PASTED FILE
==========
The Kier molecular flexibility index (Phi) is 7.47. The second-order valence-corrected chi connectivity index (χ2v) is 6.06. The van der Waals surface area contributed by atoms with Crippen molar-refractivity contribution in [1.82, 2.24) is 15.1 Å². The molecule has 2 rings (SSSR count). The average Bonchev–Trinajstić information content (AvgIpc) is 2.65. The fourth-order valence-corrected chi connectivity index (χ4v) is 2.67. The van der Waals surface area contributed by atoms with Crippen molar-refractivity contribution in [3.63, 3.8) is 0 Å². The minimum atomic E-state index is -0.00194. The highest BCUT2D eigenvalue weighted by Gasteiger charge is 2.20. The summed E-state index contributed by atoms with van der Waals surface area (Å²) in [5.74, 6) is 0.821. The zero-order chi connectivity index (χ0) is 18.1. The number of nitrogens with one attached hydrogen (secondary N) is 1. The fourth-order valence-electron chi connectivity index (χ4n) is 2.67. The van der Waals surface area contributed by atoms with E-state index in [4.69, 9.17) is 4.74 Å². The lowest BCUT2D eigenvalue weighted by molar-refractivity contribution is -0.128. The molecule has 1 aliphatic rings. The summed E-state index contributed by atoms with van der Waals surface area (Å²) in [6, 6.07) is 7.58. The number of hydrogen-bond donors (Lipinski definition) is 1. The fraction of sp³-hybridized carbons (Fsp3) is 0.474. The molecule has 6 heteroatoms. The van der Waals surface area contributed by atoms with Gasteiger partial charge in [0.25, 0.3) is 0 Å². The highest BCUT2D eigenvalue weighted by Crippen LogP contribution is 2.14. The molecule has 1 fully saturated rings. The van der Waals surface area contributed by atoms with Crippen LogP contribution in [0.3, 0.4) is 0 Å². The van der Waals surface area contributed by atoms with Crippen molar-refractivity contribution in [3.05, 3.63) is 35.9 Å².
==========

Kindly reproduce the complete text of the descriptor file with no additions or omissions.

The Kier molecular flexibility index (Phi) is 7.47. The second-order valence-corrected chi connectivity index (χ2v) is 6.06. The van der Waals surface area contributed by atoms with Crippen molar-refractivity contribution in [1.82, 2.24) is 15.1 Å². The molecule has 2 rings (SSSR count). The average Bonchev–Trinajstić information content (AvgIpc) is 2.65. The fourth-order valence-corrected chi connectivity index (χ4v) is 2.67. The van der Waals surface area contributed by atoms with Crippen molar-refractivity contribution in [3.63, 3.8) is 0 Å². The minimum atomic E-state index is -0.00194. The highest BCUT2D eigenvalue weighted by Gasteiger charge is 2.20. The summed E-state index contributed by atoms with van der Waals surface area (Å²) in [5.74, 6) is 0.821. The zero-order chi connectivity index (χ0) is 18.1. The number of nitrogens with one attached hydrogen (secondary N) is 1. The fourth-order valence-electron chi connectivity index (χ4n) is 2.67. The van der Waals surface area contributed by atoms with E-state index in [4.69, 9.17) is 4.74 Å². The lowest BCUT2D eigenvalue weighted by molar-refractivity contribution is -0.128. The molecule has 1 aliphatic rings. The summed E-state index contributed by atoms with van der Waals surface area (Å²) in [6, 6.07) is 7.58. The number of hydrogen-bond donors (Lipinski definition) is 1. The fraction of sp³-hybridized carbons (Fsp3) is 0.474. The molecule has 6 heteroatoms. The van der Waals surface area contributed by atoms with Gasteiger partial charge in [0.25, 0.3) is 0 Å². The highest BCUT2D eigenvalue weighted by Crippen LogP contribution is 2.14. The molecule has 1 fully saturated rings. The van der Waals surface area contributed by atoms with Crippen LogP contribution in [0.3, 0.4) is 0 Å². The van der Waals surface area contributed by atoms with Crippen molar-refractivity contribution in [3.05, 3.63) is 35.9 Å².